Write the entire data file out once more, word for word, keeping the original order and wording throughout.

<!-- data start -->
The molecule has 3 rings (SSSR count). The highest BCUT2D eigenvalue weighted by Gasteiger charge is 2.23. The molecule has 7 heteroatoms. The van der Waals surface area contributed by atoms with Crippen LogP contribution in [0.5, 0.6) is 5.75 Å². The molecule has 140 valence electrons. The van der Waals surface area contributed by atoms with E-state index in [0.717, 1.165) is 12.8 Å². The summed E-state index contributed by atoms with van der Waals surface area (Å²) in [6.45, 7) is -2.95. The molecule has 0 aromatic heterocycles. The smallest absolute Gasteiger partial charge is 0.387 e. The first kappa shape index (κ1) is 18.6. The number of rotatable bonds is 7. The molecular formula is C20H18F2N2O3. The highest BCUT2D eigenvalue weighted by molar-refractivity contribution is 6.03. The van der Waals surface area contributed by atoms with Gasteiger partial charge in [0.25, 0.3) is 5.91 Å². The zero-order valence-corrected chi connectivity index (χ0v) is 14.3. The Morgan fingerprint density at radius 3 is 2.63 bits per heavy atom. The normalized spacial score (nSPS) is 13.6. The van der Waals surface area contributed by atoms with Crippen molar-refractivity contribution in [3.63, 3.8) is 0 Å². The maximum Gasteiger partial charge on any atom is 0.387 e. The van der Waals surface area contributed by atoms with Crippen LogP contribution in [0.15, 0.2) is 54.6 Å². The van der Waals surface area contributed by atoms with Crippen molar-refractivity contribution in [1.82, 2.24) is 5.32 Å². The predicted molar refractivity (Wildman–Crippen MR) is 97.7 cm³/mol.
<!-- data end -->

The molecule has 3 rings (SSSR count). The highest BCUT2D eigenvalue weighted by Gasteiger charge is 2.23. The molecule has 7 heteroatoms. The van der Waals surface area contributed by atoms with Crippen LogP contribution in [0.5, 0.6) is 5.75 Å². The molecule has 140 valence electrons. The van der Waals surface area contributed by atoms with E-state index in [0.717, 1.165) is 12.8 Å². The summed E-state index contributed by atoms with van der Waals surface area (Å²) in [6.45, 7) is -2.95. The molecule has 0 aromatic heterocycles. The smallest absolute Gasteiger partial charge is 0.387 e. The first kappa shape index (κ1) is 18.6. The number of rotatable bonds is 7. The molecular formula is C20H18F2N2O3. The highest BCUT2D eigenvalue weighted by molar-refractivity contribution is 6.03. The van der Waals surface area contributed by atoms with Gasteiger partial charge in [0.25, 0.3) is 5.91 Å². The zero-order valence-corrected chi connectivity index (χ0v) is 14.3. The Morgan fingerprint density at radius 3 is 2.63 bits per heavy atom. The normalized spacial score (nSPS) is 13.6. The van der Waals surface area contributed by atoms with Crippen molar-refractivity contribution in [3.63, 3.8) is 0 Å². The maximum Gasteiger partial charge on any atom is 0.387 e. The van der Waals surface area contributed by atoms with Crippen LogP contribution in [0.15, 0.2) is 54.6 Å². The van der Waals surface area contributed by atoms with Crippen molar-refractivity contribution in [1.82, 2.24) is 5.32 Å². The predicted molar refractivity (Wildman–Crippen MR) is 97.7 cm³/mol.